Research? Or Luck?

After reading Chapter 6 of Rigor Mortis “Jumping to Conclusions”, I learned about how the experiments scientists were testing had lots of defects such as the small things like microarray chip differences, or air temperature and humidity when a mass spectrometer is running. They discussed how this evidently causes a major effect on the results. As Baggerly said in page 129 “Every single essay we looked at, we could find examples where this problem was not only large but it could lead to clinically incorrect findings,” which Mr.Harris said means the patient’s health could often be on the line if the scientists rely on these kinds of findings. If I myself were doing these sorts of research I would do as Baggerly and routinely check the dates when data is collected as well as the time of cases and controls. This type of research and experiment causes for everything to be checked! People’s lives could potentially be at risk because of the research that is being done, I wouldn’t want to be the reason that our findings are incorrect just because I was too lazy to do the routinely check. Although, I started to do a bit of outside research on this situation and came across an issue that I never kept in mind… “Many of the scientific studies can’t be replicated”, as stated by Mr.Achenbach “The problem is that, by random chance, some experiments will produce results that appear significant but are merely anomalies – spikes in the data that might mean nothing.”

Test-Tubes-Fake-Science
http://www.wakingtimes.com/2016/04/21/6-reasons-why-most-scientific-research-is-fake/
download
https://emcrit.org/pulmcrit/demystifying-the-p-value/

This statement made by Mr.Achenbach is certainly true, some experiments might be a “one shot” type of experiment which should make the scientists care more about what it is they are dealing with throughout their procedure, that is a problem…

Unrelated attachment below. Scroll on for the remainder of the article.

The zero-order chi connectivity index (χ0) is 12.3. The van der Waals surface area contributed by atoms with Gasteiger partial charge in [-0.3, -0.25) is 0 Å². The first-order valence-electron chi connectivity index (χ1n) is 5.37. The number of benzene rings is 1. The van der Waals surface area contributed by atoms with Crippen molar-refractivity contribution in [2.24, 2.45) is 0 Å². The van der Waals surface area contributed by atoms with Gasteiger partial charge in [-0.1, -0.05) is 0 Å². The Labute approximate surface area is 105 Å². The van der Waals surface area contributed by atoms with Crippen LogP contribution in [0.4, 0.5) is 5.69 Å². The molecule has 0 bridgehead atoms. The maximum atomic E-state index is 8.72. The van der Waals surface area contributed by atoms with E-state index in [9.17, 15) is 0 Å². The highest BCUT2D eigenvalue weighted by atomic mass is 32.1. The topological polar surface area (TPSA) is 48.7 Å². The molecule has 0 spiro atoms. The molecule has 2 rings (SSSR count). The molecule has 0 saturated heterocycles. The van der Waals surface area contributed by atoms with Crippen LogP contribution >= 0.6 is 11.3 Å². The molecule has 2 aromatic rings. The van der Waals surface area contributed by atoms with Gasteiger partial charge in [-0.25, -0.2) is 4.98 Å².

Further along the chapter, I then came to find out; “If an experiment’s p-value is less than or equal to .05 (that’s five hundredths or 5 percent), scientists will declare success, and many a journal will happily publish that result.” (Pg 134) Mr.Harris then gave an example on the following page (135) on how important that 5% is, it can make an experiment’s results be completely unknown, guessed, or straight up luck. As Mr.Harris said, “A result with a p-value less than 0.05 is not in fact as least 95 percent likely to be true. And in reality, it sets the bar very low.” (Pg 134) I completely agree before I read about the importance of “The p-value” I had no idea what the results could lead to, especially not in science. Now I can’t help but wonder… Is most research a lie?

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3 thoughts on “Research? Or Luck?

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  1. Brenda,
    I really enjoyed reading your post on this chapter, “Jumping to Conclusions”.I understand more of why every little thing can change the outcome or result of something big like a test or experiment. The findings can affect us hugely and i agree with you when you say , “People’s lives could potentially be at risk because of the research that is being done, I wouldn’t want to be the reason that our findings are incorrect just because I was too lazy to do the routinely check.”Your thoughts on the chapter stood out and i could see your point.You did a really nice job laying out the whole content of the chapter and it’s written in a very nice and organized format.I honestly think our whole life is research, everything we have is thanks to research, some things are true and some aren’t….so come to think about it… is our whole life a lie?
    – Esmeralda R.

  2. I want to start off by saying that your post was very well written. It surprised me that such small defects could completely throw off an experiment and endanger patients lives. You had a really good hook and it made me want to read even more. You also had interesting, mind blowing facts. I never knew that if an experiments p-value was less than or 5%, it would be declared a success. I enjoyed reading your post. Good job!!!!

  3. I want to start off by saying that your post was very well written. It surprised me that such small defects could completely throw off an experiment and endanger patients lives. You had a really good hook and it made me want to read even more. You also had interesting, mind blowing facts. I never knew that if an experiments p-value was less than or 5%, it would be declared a success. I enjoyed reading your post. Good job!!!! – Ariana D.

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